Last day in the CO.

Sitting at work, frustrated simply due to trying to trade municipal bonds on a Friday.  I should know better, but I can only chalk that up on the list of things that I used to be good at remembering and now, probably due to chemotherapy, I forget.  It’s weird, having a life centered around being cerebral, and then having that fail on a regular basis.

We leave tomorrow, assuming the weather allows us to.  I’ll be taking a very expensive flight Sunday if it doesn’t, I guess.  Not too worried though — roads were fine today, albeit icy, and all we have to do is get about 1/3rd of the way there and it’s smooth sailing.

I haven’t packed yet — not that it will be too difficult a task, since I’m basically only bringing t-shirts, sweats, underwear, socks, 1 pair of shoes, a couple pairs of jeans and perhaps a polo or two.  Some henleys in case I get cold and my lightweight pullover fleece for the same reason.  A few dive-related shirts like my Guide shirts from the Aquarium to remind me of happier times.  I have all of my tax stuff ready to roll, laptop and Kindle are set, battery charger, headphones, toiletries.  If there’s room I’ll stuff my pillow in.  A phone charger, pictures of the wife and kiddo.  I would be worried more about it not being packed already but it’s not like I’m going to Fiji or something.  It’s Arizona, if I forget it I can buy it.

Saw a friend and coworker yesterday and had the longest chat I’ve ever had with her.  As I told her in a thank you email, it’s been enlightening during this whole thing to see who the truly good people are in my life.  People I never would have expected to hear from have stepped up in amazing ways.  I’m not comfortable with that, since I’m not good with being the recipient of that kind of stuff, but it’s humbling and makes me want to pay it forward, karma-wise, all the more.  Perhaps that’s partially to defray the guilt I seem to feel over people worrying about me?  Not sure, but regardless of motive a little more positivity can’t hurt.

I can’t remember if I mentioned my new Iron Maiden shirt in my last post, for which I again am going to blame chemo.  It’s great, now I have something else to blame for that shit besides college bong hits.  Anyways, I went to dim sum with a bunch of friends last weekend and apparently, since this cancer thing first started, two of them hatched a plan to get me a Iron Maiden soccer shirt with “FUCK CANCER” on the back where the name would go.  Maiden’s merchandiser refused, bizarrely, so some coworkers at the scuba shop who own a printing shop did it.  So they hand me this shirt, signed by a ton of people I know, and I didn’t even know how to react.  Just blew me away.

Anyways my favorite Maiden song is “Hallowed Be Thy Name,” which has everything a Maiden fan could want — cool lyrics, harmonized guitars, sweet solos, the signature Maiden guitar “gallop,” etc.  I could probably sink a few hours of solid debate over whether this is cause or effect, but for whatever reason since July I’ve had this song running in my head for obvious reasons.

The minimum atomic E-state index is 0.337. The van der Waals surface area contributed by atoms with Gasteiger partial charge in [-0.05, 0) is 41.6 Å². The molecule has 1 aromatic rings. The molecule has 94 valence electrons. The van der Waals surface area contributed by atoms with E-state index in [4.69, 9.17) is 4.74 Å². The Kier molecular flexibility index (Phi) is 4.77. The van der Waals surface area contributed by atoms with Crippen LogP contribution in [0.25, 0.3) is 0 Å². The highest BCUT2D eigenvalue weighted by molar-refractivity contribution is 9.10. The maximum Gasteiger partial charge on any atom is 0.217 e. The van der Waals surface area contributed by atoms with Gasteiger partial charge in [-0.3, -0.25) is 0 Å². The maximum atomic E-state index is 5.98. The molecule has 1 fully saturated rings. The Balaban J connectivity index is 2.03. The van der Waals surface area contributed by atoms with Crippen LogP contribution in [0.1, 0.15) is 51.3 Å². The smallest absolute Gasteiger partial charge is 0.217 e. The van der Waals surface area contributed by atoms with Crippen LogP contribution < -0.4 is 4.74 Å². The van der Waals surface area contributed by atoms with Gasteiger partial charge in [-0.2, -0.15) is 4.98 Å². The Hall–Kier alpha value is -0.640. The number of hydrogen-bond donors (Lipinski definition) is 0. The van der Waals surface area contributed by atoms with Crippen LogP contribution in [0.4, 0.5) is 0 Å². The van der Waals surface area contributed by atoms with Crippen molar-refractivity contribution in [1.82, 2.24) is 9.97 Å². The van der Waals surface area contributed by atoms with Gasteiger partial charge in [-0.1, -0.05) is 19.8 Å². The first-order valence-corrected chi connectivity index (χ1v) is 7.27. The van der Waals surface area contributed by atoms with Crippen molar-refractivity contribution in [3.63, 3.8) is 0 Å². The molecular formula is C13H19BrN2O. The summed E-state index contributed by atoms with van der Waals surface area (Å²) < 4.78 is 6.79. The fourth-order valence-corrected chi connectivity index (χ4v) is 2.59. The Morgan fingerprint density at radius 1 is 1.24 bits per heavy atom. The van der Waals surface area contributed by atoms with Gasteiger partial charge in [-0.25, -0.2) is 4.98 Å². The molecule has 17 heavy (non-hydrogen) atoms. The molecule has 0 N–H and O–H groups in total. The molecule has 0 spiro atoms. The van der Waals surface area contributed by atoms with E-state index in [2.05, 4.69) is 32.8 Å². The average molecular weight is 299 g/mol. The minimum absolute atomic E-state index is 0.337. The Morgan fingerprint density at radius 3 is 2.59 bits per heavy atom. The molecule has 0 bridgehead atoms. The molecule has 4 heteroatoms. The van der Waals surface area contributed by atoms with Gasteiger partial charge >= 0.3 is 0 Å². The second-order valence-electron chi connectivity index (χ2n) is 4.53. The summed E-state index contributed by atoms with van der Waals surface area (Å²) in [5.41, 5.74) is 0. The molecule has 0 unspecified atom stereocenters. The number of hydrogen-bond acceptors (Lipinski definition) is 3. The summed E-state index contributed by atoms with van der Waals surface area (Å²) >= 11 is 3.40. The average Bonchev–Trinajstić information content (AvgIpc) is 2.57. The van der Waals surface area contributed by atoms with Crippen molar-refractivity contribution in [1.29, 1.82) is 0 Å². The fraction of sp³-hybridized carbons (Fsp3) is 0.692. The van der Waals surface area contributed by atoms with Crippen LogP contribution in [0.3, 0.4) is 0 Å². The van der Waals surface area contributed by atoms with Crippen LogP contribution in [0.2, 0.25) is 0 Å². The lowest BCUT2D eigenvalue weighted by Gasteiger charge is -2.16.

I’m waiting in my cold cell when the bell begins to chime
Reflecting on my past life and it doesn’t have much time
‘Cause at 5 o’clock they take me to the Gallows Pole
The sands of time for me are running low

When the priest comes to read me the last rites
I take a look through the bars at the last sights
Of a world that has gone very wrong for me

Can it be that there’s some sort of an error
Hard to stop the surmounting terror
Is it really the end not some crazy dream?

Somebody please tell me that I’m dreaming
It’s not easy to stop from screaming
But words escape me when I try to speak

There’s a lot of truth in that song — it’s odd because lately people have asked me how I can be so seemingly calm about everything coming down the pipe.  I’m not, really, but I just don’t have the strength to rail against this anymore. Plus I have no choice, which makes this simple.  I mean I could skip the transplant and treatments and die painfully or try to extend my life as long as possible to be with my family.  That’s it, that’s my choices.  I have the best medical care I can possibly get, the logistics are worked out, the appointments all made.  Not looking forward to any of this outside of my plan to try to bribe a nurse to bring me In n’ Out in the hospital, but what can I do?

But on the inside there’s this little boy, a boy I remember from when the world started to hurt when I was small.  When mom was drinking and being abusive, and my parents fought what seemed like every night while I sat in my room and pretended not to hear.  I feel like a part of me stopped growing then while the rest did, and through trauma throughout my life he’s looking out my eyes, scared, alone, and not sure what to do.  He was there when I got destroyed by my first girlfriend cheating on me, when the reality of my first divorce sank in, when I found out I have cancer, etc.  And he’s terrified of all of this coming up, wondering why this is happening, wanting a hug, wanting something else … anything else, but this inevitability.  I think he’s my hope, dashed, the manifestation of what I wanted the world to be and what it ended up doing to me.

Either way, he keeps singing that song.


Been a tumultuous couple of weeks but figured I should jot a few things down.

I flew out to Arizona for a surgical strike trip in the middle of the month to meet with my doctor and the transplant coordinator I’ll be working with and check out some places to stay.  Both meetings went well although our dates were off a touch — I’ll be doing pre-transplant workups and stuff for 3 weeks, not the two we had thought, before I get admitted to the hospital.  I start on February 3rd and might not be home until April 15th, which is kind of scary.  Especially since I’m paying out of pocket for lodging for all but 3 weeks of that =/

Checked out a bunch of places to stay and settled on a luxury villa I got a good deal on for the entire month (if you can call $3,500 a month a good deal, but supposedly I do get reimbursed for $2,100 of that).  In the end it won’t be that much more than staying in an extended stay hotel that has a kitchenette in the room (our one requirement) and two bedrooms (Ariana needs her own, mostly for our sanity at night).  Fully furnished, washer/dryer, nice kitchen, pool, etc.  The hotels all just felt cramped and uncomfortable and this felt right.

It’s weird to think of leaving for so long — I’ve been doing odd things, too, like organizing my bookshelves, cleaning up my home office.  As in, in case I don’t come back I want things organized for whoever has to deal with it.

Then again being home is weird lately too.  I’m not really getting over the loss of Mischief well.  I think about him all of the time, and I’ve only now come to realize how truly ingrained he was in my day-to-day life.  I take the plastic safety cover off of a bottle of mouthwash and I hesitate to throw it in the garbage because he would always find those and chew/eat them, and then I realize it doesn’t matter anymore.  I sit on the couch and kick my feet up, waiting for him to jump on my lap, and then it hits me that those days are gone.  The list just goes on and on … checking the closet to see if he snuck in before I closed the door, or the washer/dryer, being afraid to leave a door outside open without blocking it with a foot, etc.